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HUMANIANITY
The Religion For Humanity
(WORKING TOGETHER ON HOW WE SHOULD LIVE ON THIS PLANET)


The only requirement for you to consider yourself a
Humanian
is the commitment to try to live according to the

Humanian (Rational-Ethical) Ultimate Ethical Principle
(HUEP)

defined here as:


WE SHOULD DO THAT WHICH WILL PROMOTE NOT ONLY THE SURVIVAL OF OUR SPECIES, BUT ALSO AS MUCH JOY, CONTENTMENT, AND APPRECIATION (JCA) AS POSSIBLE AND AS LITTLE PAIN, SUFFERING, DISABILITY, AND EARLY DEATH (PSDED) AS POSSIBLE, FOR EVERYONE, NOW AND IN THE FUTURE.



WHAT HUMANIANITY IS AND IS NOT
(Pronounced "hue-MAN-ee-AN-i-tee")


Humanianity is religion in the sense that it is human activity the purpose of which is to help individuals formulate fundamental principles regarding the best way to live their lives, i.e., a basic ethical philosophy (set of beliefs about what the right things to do are, and why, or, stated in a different way, how to be a good person, and why).

Humanianity is a movement within all religion, and within the human species in general, away from authoritarian ethics toward rational ethics, and specifically toward rational ethics based upon the above HUEP, as these terms are used on this website (see DETAILED INTRO, above).

Humanianity is not a sudden, new phenomenon, but instead a probably exponential movement that has been occurring to some extent since an indefinite time in the past. However, it is a movement that is still very early in its growth, and should, if accomplished, lead to a far better life on this planet than we have ever known so far. (Compared to how we, as a species, may become, we are still just a toddler.) This movement having currently received a name is only a part of an effort to clarify and thus help promote the movement, such as to bring about its much faster growth (especially in response to an increasing sense of urgency).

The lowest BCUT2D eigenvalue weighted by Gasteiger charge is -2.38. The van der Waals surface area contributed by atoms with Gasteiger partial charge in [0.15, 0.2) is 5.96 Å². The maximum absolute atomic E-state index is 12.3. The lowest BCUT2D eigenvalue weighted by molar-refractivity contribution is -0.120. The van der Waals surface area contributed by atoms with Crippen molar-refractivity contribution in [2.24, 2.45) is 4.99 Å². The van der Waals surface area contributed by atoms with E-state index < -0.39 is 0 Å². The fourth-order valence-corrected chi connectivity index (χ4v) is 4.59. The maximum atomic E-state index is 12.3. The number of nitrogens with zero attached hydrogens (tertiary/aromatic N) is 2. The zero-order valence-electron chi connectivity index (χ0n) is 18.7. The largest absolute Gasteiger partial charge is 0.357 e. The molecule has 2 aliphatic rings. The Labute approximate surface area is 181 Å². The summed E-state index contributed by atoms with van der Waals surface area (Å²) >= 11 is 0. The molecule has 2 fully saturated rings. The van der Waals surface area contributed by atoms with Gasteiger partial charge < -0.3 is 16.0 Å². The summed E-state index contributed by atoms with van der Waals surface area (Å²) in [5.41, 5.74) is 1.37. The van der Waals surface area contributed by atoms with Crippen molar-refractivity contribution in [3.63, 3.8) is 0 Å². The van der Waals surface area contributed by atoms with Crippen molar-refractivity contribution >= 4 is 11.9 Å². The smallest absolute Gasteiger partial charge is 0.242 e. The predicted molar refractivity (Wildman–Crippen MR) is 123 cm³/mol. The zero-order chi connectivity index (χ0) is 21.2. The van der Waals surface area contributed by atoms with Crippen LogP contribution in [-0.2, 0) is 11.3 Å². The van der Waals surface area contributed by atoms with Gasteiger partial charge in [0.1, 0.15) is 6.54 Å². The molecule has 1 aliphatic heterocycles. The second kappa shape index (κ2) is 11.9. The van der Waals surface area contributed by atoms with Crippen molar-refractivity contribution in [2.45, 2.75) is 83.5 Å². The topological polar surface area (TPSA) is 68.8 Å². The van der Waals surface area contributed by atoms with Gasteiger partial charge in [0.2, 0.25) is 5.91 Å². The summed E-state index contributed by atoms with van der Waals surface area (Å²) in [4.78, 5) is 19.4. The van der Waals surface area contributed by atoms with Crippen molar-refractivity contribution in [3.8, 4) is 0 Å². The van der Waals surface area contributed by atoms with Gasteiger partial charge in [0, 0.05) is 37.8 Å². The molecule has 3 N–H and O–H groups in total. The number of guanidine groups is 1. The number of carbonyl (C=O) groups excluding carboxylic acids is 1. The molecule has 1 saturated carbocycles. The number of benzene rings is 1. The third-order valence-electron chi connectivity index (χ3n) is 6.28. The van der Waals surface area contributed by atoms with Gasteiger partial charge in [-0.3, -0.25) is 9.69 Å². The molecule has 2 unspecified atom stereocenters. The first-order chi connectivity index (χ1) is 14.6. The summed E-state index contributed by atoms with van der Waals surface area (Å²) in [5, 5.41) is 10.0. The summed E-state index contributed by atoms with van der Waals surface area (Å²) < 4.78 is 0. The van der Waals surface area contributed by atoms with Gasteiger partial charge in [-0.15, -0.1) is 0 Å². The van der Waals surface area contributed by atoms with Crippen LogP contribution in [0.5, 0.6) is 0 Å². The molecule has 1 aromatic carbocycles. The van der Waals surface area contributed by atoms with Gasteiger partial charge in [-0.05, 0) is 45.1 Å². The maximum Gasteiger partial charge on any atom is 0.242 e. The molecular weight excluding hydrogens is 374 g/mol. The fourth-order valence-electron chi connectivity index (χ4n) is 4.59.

Humanianity is not an organized religion or even an organization. There of course will probably develop Humanian organizations with functions including studying Humanian thought, advocating for Humanianity, and engaging in projects consistent with the HUEP, but to be Humanian does not require joining any group.

Humanianity is not something to replace or compete with any group or group activity. Humanianity is a personal orientation (a commitment to try to live according to the HUEP) that any member of any group can decide to have, an orientation that may indeed result in that individual attempting to help his or her group(s) improve in certain ways.

THEREFORE:

In order to be a Humanian, there is no required set of beliefs other than, by definition, the HUEP, which is an ethical belief (about what we should do).

You can be a Humanian and still be a member of any specific religious organization, identify with any specific religious tradition, or have no other religious identification at all. (Perhaps most people come from a specific religious tradition.) Therefore, you can be a Christian Humanian, a Jewish Humanian, an Islamic Humanian, a Buddhist Humanian, a Bright Humanian, a Humanistic Humanian, an atheistic Humanian, or just a Humanian.

Since "Humanian" can be an adjective as well as a noun, you can be a Humanian Christian, Humanian Muslim, Humanian Humanist, Humanian Atheist, etc.



THE HUMANIAN LIFE


Please note that to be a Humanian entails a lifetime of effort:



Why study? We humans do wonderful things and awful things, to ourselves and to others, causing much JCA but also much PSDED. In order to stop causing PSDED, and in order to increase JCA, we have to understand what it is that we do that is not optimal, and what we should do instead. Such study is working on a basic ethical philosophy, the basic effort of all Religion.

Why learn? Since we are not optimal in our functioning so far, we have to bring about change in our brains, such that the behavioral output is different and better. There is always room for improvement, the goal of all Religion.